An Immigrant Story

Long before Leonardo DiCaprio and Kate Winslet fogged up the window of a car in storage on the Titanic in the movie of the same name — thus popularizing the long-ago saga for today’s generation — my grandfather, at every opportunity, would tell us how near he was to actually boarding the doomed vessel in April 1912.

The story is that, at age 16, he was left in Ireland to finish school while the rest of the family immigrated to the United States.

He was to finish in June of that year, but the end came more quickly when he was kicked out of Gaelic class in early April. So he bought a ticket on the Titanic, the next ship headed here. (This is a true story, though he never produced the actual ticket.)

A relative subsequently intervened on my grandfather’s behalf to have him re-admitted to class. He ended up arriving at Ellis Island on July 4, 1912, on the S.S. Franconia. He never left the country once during the ensuing 72 years of his life. He had a real love for this country and the life he was able to have here. As a legal United States citizen, he worked for Illinois Bell from 1912 to 1962 and was able to retire quite comfortably on a pension and money he saved.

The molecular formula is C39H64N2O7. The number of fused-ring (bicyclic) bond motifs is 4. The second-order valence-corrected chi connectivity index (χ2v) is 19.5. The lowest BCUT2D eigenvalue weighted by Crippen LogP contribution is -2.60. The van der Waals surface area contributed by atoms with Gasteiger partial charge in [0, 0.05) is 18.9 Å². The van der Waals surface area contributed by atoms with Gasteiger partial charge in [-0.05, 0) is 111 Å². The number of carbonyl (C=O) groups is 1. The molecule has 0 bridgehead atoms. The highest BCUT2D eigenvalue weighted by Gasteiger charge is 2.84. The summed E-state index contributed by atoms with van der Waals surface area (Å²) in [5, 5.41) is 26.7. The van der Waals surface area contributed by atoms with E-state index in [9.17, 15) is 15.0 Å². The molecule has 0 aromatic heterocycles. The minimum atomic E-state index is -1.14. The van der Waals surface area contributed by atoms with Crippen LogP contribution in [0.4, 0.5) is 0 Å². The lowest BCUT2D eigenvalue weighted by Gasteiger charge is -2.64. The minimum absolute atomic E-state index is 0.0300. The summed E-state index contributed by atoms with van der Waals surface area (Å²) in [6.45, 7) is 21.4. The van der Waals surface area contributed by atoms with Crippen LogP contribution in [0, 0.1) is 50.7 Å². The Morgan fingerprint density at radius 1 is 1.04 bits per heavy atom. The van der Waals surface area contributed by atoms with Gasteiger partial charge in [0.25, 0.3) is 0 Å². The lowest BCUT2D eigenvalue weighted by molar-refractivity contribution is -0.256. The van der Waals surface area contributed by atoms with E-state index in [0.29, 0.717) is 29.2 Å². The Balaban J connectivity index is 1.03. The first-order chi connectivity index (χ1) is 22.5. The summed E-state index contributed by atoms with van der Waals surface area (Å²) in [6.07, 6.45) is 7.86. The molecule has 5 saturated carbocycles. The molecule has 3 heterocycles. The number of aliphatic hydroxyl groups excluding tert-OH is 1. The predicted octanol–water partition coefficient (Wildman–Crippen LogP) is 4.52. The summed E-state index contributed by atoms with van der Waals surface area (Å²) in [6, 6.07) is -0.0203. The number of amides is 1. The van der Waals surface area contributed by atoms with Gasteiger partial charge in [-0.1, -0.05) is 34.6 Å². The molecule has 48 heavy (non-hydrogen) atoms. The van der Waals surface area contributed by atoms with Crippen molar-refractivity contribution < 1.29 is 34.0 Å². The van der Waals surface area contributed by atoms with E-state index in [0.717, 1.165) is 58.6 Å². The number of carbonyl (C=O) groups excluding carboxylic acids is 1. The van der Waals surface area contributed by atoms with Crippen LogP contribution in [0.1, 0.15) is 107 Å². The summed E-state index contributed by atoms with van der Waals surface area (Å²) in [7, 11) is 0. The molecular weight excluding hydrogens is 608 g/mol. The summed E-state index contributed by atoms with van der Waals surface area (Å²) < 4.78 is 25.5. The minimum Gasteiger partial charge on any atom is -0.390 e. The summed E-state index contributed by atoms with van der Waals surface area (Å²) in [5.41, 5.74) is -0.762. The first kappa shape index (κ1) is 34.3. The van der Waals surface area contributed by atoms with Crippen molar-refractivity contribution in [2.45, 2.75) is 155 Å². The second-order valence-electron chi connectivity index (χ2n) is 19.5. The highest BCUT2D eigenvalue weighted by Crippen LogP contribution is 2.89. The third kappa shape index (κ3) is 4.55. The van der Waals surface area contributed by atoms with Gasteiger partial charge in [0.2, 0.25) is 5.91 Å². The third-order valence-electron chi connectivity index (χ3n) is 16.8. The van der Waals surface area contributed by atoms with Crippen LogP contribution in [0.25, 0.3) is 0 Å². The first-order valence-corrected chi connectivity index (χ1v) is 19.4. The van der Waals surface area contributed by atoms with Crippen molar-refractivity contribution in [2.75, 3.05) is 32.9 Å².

As I monitor the debate about finding a proper solution to the vast number of people who immigrate illegally to this country, I can fully appreciate that I am not so far removed from their plight. In 1912, immigration was wide open. Today, we allow about 1 million legal immigrants to the United States, but there are another 12 million who live here illegally. Many of them thrive here, working all types of jobs that need doing, including residential construction.

As elected officials and government agencies work through possible ways to put some of that group of 12 million on a path toward citizenship, remodelers and contractors must look out for what is best for their business, hiring only those workers with proper documentation and keeping good records for all employees. Our story on page 20, “The Immigration Puzzle” by Ken Betz goes a long way toward helping remodelers fully understand their legal requirements regardless of the status of the ever-changing government enforcement schemes.

Ultimately, a good solution will be found — and should be found — that will allow many of our best and brightest workers to become citizens and live their lives above board.

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